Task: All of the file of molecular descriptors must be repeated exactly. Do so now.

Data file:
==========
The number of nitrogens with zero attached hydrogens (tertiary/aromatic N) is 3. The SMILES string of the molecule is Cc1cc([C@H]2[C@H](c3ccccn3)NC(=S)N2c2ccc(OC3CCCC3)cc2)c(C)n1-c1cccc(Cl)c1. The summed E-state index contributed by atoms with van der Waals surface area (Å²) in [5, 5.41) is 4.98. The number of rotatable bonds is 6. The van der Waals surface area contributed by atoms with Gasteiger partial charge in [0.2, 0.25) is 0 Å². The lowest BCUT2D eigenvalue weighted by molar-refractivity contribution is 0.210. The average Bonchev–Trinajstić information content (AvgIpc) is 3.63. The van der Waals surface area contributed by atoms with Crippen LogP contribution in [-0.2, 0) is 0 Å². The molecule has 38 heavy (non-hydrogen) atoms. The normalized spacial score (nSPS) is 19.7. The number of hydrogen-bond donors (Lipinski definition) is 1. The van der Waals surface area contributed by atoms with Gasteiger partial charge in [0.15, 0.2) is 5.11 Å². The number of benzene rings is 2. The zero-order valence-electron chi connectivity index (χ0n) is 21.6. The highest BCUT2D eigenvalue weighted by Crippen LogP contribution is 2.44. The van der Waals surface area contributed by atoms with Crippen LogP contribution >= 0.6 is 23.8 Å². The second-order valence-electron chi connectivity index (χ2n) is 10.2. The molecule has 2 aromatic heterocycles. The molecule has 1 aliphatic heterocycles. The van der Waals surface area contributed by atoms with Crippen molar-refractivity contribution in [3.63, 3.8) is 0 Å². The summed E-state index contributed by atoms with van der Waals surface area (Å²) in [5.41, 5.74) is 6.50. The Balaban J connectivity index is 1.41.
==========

The number of nitrogens with zero attached hydrogens (tertiary/aromatic N) is 3. The SMILES string of the molecule is Cc1cc([C@H]2[C@H](c3ccccn3)NC(=S)N2c2ccc(OC3CCCC3)cc2)c(C)n1-c1cccc(Cl)c1. The summed E-state index contributed by atoms with van der Waals surface area (Å²) in [5, 5.41) is 4.98. The number of rotatable bonds is 6. The van der Waals surface area contributed by atoms with Gasteiger partial charge in [0.2, 0.25) is 0 Å². The lowest BCUT2D eigenvalue weighted by molar-refractivity contribution is 0.210. The average Bonchev–Trinajstić information content (AvgIpc) is 3.63. The van der Waals surface area contributed by atoms with Crippen LogP contribution in [-0.2, 0) is 0 Å². The molecule has 38 heavy (non-hydrogen) atoms. The normalized spacial score (nSPS) is 19.7. The number of hydrogen-bond donors (Lipinski definition) is 1. The van der Waals surface area contributed by atoms with Gasteiger partial charge in [0.15, 0.2) is 5.11 Å². The number of benzene rings is 2. The zero-order valence-electron chi connectivity index (χ0n) is 21.6. The highest BCUT2D eigenvalue weighted by Crippen LogP contribution is 2.44. The van der Waals surface area contributed by atoms with Crippen LogP contribution >= 0.6 is 23.8 Å². The second-order valence-electron chi connectivity index (χ2n) is 10.2. The molecule has 2 aromatic heterocycles. The molecule has 1 aliphatic heterocycles. The van der Waals surface area contributed by atoms with Crippen molar-refractivity contribution in [3.63, 3.8) is 0 Å². The summed E-state index contributed by atoms with van der Waals surface area (Å²) in [5.41, 5.74) is 6.50. The Balaban J connectivity index is 1.41.